Looking at the AICTE's list of Open Source alternatives to commercial s/w for Engineering students, and also at the chaos going on in this respect in several engineering campuses, I present here, based on my own experiences, a list of open source solutions for such learning and research situations, in particular, and also for industries.
As I have understood it, the basic set of ideas leading myself and several of my colleagues (for example, at IIT-B, University of Alaska Fairbanks, MIT, 2nd one from MIT, Virginia Tech, Harvard, London School of Economics, Sports Biomechanics Lab at UCDavis, San Francisco State University, The University of Utah, The California Institute of Technology (Caltech)) to the use of such software, since past about 20 years, are as follows:
1. Since there is perpetual shortage of funds, these free alternatives become the natural choice and a natural refuge for students, researchers as well as for professionals. In the Indian education scenario, it was surprising a few years back and is painful, even now, to see students taking bank loans to fund their education. Really tragic and painful stories are being now found in the media.
2. From the social perspective of a researcher and a s/w writer, I find it difficult to accept that such s/w should remain captive under the contemporary fund-owners. Each of such s/w is fundamentally a magnificent storehouse of knowledge and experiences of countless man/woman-hours of countless dedicated researchers, professionals etc.
3. In this discussion, the English word "generic" is very important. As per dictionaries, the word-meaning of "generic" is:
a: characteristic of or relating to a class or group of things; not specific:
b: of or relating to a whole group or class, not sold or made under a particular brand name
Obviously, the second word-meaning above is simply amazing! There is a concept of generic software, very much like generic medicine. Thus, for example, for the generic 3D mechanical modeling s/w like Creo, Solidworks, Catia etc., there is the powerful open source alternative in the form of FreeCAD. It was really wonderful to find that the steps (like 2d drawing, pocketing, extruding etc.) encountered while undergoing a training on a commercial 3D modeling s/w, were found almost the same in the online documentation/tutorial of FreeCAD.
Moreover, for a particular generic category of s/w, one may find different industrial entities using different commercial s/w, not much unlike different doctors prescribing from different brands for the same "generic medicine".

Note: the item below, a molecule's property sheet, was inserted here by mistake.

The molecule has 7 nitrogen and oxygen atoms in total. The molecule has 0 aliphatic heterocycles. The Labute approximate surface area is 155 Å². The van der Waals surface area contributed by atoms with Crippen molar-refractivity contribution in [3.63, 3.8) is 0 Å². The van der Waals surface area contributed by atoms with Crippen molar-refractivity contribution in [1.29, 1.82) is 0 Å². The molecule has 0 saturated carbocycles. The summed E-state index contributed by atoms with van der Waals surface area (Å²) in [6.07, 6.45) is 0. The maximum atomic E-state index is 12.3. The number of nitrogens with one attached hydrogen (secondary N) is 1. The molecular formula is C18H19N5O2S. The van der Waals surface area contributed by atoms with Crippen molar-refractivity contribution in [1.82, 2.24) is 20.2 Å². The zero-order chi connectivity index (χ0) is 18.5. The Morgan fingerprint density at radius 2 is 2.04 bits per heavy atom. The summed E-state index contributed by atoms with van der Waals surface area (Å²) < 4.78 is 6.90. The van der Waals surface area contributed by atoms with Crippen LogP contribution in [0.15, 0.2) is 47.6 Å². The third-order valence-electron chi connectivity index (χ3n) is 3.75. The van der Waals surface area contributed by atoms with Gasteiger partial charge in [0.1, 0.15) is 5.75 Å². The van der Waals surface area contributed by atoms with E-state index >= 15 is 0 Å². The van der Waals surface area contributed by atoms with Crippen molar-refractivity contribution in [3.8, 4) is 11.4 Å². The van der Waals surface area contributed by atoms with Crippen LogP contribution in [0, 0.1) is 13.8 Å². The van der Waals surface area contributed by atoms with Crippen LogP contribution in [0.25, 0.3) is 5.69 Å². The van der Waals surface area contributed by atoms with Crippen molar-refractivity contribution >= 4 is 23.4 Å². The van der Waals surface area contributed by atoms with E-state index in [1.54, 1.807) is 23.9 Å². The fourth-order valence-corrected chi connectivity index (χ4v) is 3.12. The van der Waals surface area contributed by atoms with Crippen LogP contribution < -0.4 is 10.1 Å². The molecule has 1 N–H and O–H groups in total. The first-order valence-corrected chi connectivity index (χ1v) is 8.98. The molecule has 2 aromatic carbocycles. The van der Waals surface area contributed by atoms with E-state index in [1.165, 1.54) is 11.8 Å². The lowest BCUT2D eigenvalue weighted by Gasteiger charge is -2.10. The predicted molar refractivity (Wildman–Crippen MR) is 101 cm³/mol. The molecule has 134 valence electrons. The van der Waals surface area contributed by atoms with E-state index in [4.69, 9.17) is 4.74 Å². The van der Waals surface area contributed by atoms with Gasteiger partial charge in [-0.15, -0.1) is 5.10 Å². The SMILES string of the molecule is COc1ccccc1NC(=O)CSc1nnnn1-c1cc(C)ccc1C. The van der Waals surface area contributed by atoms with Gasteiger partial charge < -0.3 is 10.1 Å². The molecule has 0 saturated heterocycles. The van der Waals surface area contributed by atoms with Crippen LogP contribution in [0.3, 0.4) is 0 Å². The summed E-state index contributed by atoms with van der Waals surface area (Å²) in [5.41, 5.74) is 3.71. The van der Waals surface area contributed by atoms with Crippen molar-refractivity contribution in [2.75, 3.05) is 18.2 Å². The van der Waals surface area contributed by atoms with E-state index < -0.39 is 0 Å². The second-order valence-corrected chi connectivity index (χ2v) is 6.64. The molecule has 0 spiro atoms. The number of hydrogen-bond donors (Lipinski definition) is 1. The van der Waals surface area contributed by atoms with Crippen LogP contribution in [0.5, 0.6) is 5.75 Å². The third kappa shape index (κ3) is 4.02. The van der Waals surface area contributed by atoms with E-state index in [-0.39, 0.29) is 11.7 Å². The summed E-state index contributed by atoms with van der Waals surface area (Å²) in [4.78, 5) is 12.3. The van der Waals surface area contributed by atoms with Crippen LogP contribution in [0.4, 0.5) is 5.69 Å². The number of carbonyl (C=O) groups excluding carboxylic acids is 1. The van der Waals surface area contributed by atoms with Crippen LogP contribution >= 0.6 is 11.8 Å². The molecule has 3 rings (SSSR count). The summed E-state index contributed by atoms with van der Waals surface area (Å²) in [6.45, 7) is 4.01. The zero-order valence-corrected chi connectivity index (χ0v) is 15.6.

4. Particularly in the education institutes and universities, the objective is to impart the student the basic understanding of the s/w in a particular "generic" category. For this objective, the open source alternatives should be the natural choice, keeping in mind a comprehensive view of the situation. Also, it may again be emphasized that almost all of these s/w are widely used in research as well as industrial situations.
The list (not complete, indeed):
1. Operating System: Linux, in the form of its several distributions. The most commonly used distributions being - Debian, Ubuntu and Fedora. For further motivation, see: 1 & 2.
2. Office s/w: LibreOffice. No probs at all!!
3. C/C++: Most of the engineering students begin their coding experience with learning C/C++ on the blue TurboC/C++ ide which itself is known to be freely downloadable. However, the open source alternative gcc (used with vim and gnu make) provides a universe of advantages in terms of industry-readiness, comprehensive documentation etc. Still, if one wants to use the the blue TurboC/C++ ide, it is easily installable on Linux.
4. Painting, simple line-diagrams and 2D drafting: xfig.
5. AutoCAD: AutoCAD itself has been freely downloadable and installable via AICTE support since about 5 years. Moreover, there is DraftSight from Dassault systems.
6.3D modeling: As already discussed above, in the context of mechanical engineering, this is the most important case of free and open source alternative in the form of FreeCAD (ref.: University of Alaska Fairbanks, MIT, 2nd one from MIT, Virginia Tech, Harvard, Sports Biomechanics Lab at UCDavis, San Francisco State University, The University of Utah, The California Institute of Technology (Caltech)) which must be used in place of commercial alternatives.
7. Matlab: Octave is the Linux-community solution I have myself been using since past several years. Scilab is another alternative, very strongly being advocated, for example, by academia from IIT Bombay.
8. CAM: "LinuxCNC controls CNC machines. It can drive milling machines, lathes, 3d printers, laser cutters, plasma cutters, robot arms, hexapods, and more."
In conclusion, with increasing laptop population (each laptop costing less than 10% of the expenditure on a typical engineering/technology UG degree (BTech/BE)), the best alternative to mechanical CAD and/or simulation labs would be to encourage students to bring to class their own laptops loaded with s/w solutions listed above, and/or, may be, the student versions of the commercial software.
The shortcomings found in these open source s/w, if any, should be removed by collaborative contributions from academia, governments etc. Indeed, this has already been happening since past several years.
Please do contact/comment for your suggestions, clarifications etc.